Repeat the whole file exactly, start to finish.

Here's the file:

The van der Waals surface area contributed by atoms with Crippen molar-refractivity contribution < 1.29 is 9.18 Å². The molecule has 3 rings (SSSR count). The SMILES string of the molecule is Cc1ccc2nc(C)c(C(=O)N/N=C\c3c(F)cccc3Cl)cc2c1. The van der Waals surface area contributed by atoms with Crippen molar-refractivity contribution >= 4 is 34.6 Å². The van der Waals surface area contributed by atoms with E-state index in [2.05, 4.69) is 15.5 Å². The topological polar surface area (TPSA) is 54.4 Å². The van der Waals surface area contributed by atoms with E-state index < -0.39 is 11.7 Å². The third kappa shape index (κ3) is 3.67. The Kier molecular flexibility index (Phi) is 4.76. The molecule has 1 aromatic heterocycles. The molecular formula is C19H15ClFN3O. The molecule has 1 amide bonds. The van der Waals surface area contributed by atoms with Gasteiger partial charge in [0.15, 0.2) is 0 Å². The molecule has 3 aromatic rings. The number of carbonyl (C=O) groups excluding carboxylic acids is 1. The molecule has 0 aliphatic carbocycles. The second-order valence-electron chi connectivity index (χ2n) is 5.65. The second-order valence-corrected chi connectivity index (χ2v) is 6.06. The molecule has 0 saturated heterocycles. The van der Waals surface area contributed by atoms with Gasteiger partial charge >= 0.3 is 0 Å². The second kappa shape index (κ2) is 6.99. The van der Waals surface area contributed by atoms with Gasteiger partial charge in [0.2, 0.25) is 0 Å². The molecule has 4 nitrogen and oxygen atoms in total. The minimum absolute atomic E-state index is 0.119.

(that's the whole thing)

The van der Waals surface area contributed by atoms with Crippen molar-refractivity contribution < 1.29 is 9.18 Å². The molecule has 3 rings (SSSR count). The SMILES string of the molecule is Cc1ccc2nc(C)c(C(=O)N/N=C\c3c(F)cccc3Cl)cc2c1. The van der Waals surface area contributed by atoms with Crippen molar-refractivity contribution >= 4 is 34.6 Å². The van der Waals surface area contributed by atoms with E-state index in [2.05, 4.69) is 15.5 Å². The topological polar surface area (TPSA) is 54.4 Å². The van der Waals surface area contributed by atoms with E-state index < -0.39 is 11.7 Å². The third kappa shape index (κ3) is 3.67. The Kier molecular flexibility index (Phi) is 4.76. The molecule has 1 aromatic heterocycles. The molecular formula is C19H15ClFN3O. The molecule has 1 amide bonds. The van der Waals surface area contributed by atoms with Gasteiger partial charge in [0.15, 0.2) is 0 Å². The molecule has 3 aromatic rings. The number of carbonyl (C=O) groups excluding carboxylic acids is 1. The molecule has 0 aliphatic carbocycles. The second-order valence-electron chi connectivity index (χ2n) is 5.65. The second-order valence-corrected chi connectivity index (χ2v) is 6.06. The molecule has 0 saturated heterocycles. The van der Waals surface area contributed by atoms with Gasteiger partial charge >= 0.3 is 0 Å². The second kappa shape index (κ2) is 6.99. The van der Waals surface area contributed by atoms with Gasteiger partial charge in [0.2, 0.25) is 0 Å². The molecule has 4 nitrogen and oxygen atoms in total. The minimum absolute atomic E-state index is 0.119.